Peter Williamson was kidnapped as a child in Aberdeen harbour and taken to the American Colonies where he was sold as a slave.
On gaining his freedom, he was kidnapped by the Indians, living with them and eventually escaping from them. He then spent three years in the British Army fighting against the French and the Indians, only to be captured again, this time by the French.
As part of a prisoner exchange he was repatriated to Britain in 1757.
In Plymouth he was released from the army with a purse of six shillings. This was enough to get to him to York, by which time he was penniless.
He managed to persuade some local businessmen to publish his book, titled The Life and Curious Adventures of Peter Williamson, Who was Carried off from Aberdeen and Sold for a Slave. This sold very well and gave him enough money to return to Aberdeen in June 1758, fifteen years after being kidnapped.
He had several hundred copies of his book with him, some of which he managed to sell on the streets of Aberdeen. The book eventually came to the notice of Councillors and merchantmen in the city, and although nobody was named, they did not like what they read. The Procurator Fiscal lodged a complaint with the Provost and Magistrates, stating:
“that by this scurrilous and infamous libel … the corporation of the City of Aberdeen, and whole members whereof, were highly hurt and prejudged; and therefore that the Pursuer (Peter Williamson) ought to be exemplary punished in his person and goods; and that the said pamphlet, and whole copies thereof, ought to be seized and publicly burnt.”
A warrant was issued for his arrest. He was taken from his lodgings and brought before a Magistrate at the courthouse. Peter was asked to repudiate publicly everything he had said concerning the merchants of Aberdeen. Until he agreed, he was to be imprisoned and his books seized. After a short time in the Tolbooth (a jail in the Aberdeen Town House), he was bailed and stood for trial. On being found guilty, he was told to lodge a document with the court confessing to the falsity of the book and to pay a ten shilling fine, otherwise he would be imprisoned. This he reluctantly agreed to, leaving Aberdeen and moving to Edinburgh.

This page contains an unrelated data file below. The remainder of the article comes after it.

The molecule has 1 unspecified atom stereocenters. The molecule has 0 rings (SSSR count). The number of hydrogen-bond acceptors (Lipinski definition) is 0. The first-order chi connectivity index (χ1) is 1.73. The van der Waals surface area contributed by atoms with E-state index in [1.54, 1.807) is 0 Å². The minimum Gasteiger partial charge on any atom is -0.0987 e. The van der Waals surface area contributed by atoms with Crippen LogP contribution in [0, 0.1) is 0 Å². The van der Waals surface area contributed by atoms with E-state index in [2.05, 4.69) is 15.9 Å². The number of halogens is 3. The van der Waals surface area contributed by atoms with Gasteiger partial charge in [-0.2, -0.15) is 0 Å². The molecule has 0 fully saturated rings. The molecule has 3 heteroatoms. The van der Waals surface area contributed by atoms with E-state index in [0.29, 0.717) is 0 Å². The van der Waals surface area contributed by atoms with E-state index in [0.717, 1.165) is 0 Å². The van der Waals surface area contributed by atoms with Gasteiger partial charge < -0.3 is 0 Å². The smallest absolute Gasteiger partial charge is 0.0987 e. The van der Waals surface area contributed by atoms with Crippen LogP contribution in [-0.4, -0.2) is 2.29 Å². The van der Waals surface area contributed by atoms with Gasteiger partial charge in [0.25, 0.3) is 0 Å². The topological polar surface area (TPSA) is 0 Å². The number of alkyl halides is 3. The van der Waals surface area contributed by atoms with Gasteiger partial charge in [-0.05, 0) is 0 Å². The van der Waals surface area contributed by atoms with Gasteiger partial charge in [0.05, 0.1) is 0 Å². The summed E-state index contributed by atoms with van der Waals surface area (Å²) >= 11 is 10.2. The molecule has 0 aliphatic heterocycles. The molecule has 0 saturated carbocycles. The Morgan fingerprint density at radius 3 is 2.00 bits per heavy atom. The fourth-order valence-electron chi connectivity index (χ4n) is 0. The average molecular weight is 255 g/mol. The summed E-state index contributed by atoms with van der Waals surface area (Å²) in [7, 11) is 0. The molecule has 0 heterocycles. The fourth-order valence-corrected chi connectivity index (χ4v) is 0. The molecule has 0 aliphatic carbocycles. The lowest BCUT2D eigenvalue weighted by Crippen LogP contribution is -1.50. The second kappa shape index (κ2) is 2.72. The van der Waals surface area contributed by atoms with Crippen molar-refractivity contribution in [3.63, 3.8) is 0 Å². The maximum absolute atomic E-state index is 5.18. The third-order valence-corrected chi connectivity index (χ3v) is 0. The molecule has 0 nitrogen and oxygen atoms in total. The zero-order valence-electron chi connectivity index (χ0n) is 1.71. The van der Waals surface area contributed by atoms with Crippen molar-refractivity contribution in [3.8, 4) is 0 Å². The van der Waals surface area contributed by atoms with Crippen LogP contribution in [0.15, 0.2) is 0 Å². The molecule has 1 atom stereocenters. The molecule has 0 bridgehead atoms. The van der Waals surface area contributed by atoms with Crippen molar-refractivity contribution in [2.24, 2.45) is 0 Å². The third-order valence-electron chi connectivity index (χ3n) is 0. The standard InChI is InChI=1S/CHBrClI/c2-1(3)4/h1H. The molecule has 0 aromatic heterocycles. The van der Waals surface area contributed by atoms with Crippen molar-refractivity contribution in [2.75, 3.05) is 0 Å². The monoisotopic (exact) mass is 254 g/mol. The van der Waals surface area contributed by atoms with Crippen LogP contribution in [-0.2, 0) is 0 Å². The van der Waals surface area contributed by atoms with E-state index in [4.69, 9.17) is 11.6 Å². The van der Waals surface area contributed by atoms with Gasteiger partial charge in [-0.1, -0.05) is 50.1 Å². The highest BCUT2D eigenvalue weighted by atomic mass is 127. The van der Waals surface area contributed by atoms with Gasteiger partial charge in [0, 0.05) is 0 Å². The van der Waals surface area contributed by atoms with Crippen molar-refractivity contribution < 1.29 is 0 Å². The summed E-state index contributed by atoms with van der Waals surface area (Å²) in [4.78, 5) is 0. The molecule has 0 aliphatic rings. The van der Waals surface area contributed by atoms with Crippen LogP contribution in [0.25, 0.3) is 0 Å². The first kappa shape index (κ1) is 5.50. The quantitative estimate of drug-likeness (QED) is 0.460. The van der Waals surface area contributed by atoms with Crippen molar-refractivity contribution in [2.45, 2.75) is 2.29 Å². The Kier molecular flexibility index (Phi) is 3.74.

In a ceremony watched by the Dean of the Guild, the Town Clerk, the Procurator Fiscal and the Baillies, the offending pages were sliced from 350 of Williamson’s books and publicly burnt at the Mercat Cross by the town hangman. The remaining pages were never returned.
In Edinburgh, Peter contacted a lawyer and started planning for a legal challenge. He opened a coffee shop which became frequented by the Edinburgh legal fraternity and he started to teach himself Scots law. The year 1760 saw the start of an extended phase of courtroom battles against his persecutors in Aberdeen. In 1762, he was successful in getting the result of the Aberdeen trial reversed and was awarded costs and a £100 in damages.
The results of his investigations had revealed the names of the businessmen behind his kidnapping. These were Captain Robert Ragg, Walter Cochrane (the Aberdeen Town Clerk Depute), Baillie William Fordyce, Baillie William Smith, Baillie Alexander Mitchell, and Alexander Gordon, all local merchants with a share in the ship, Planter.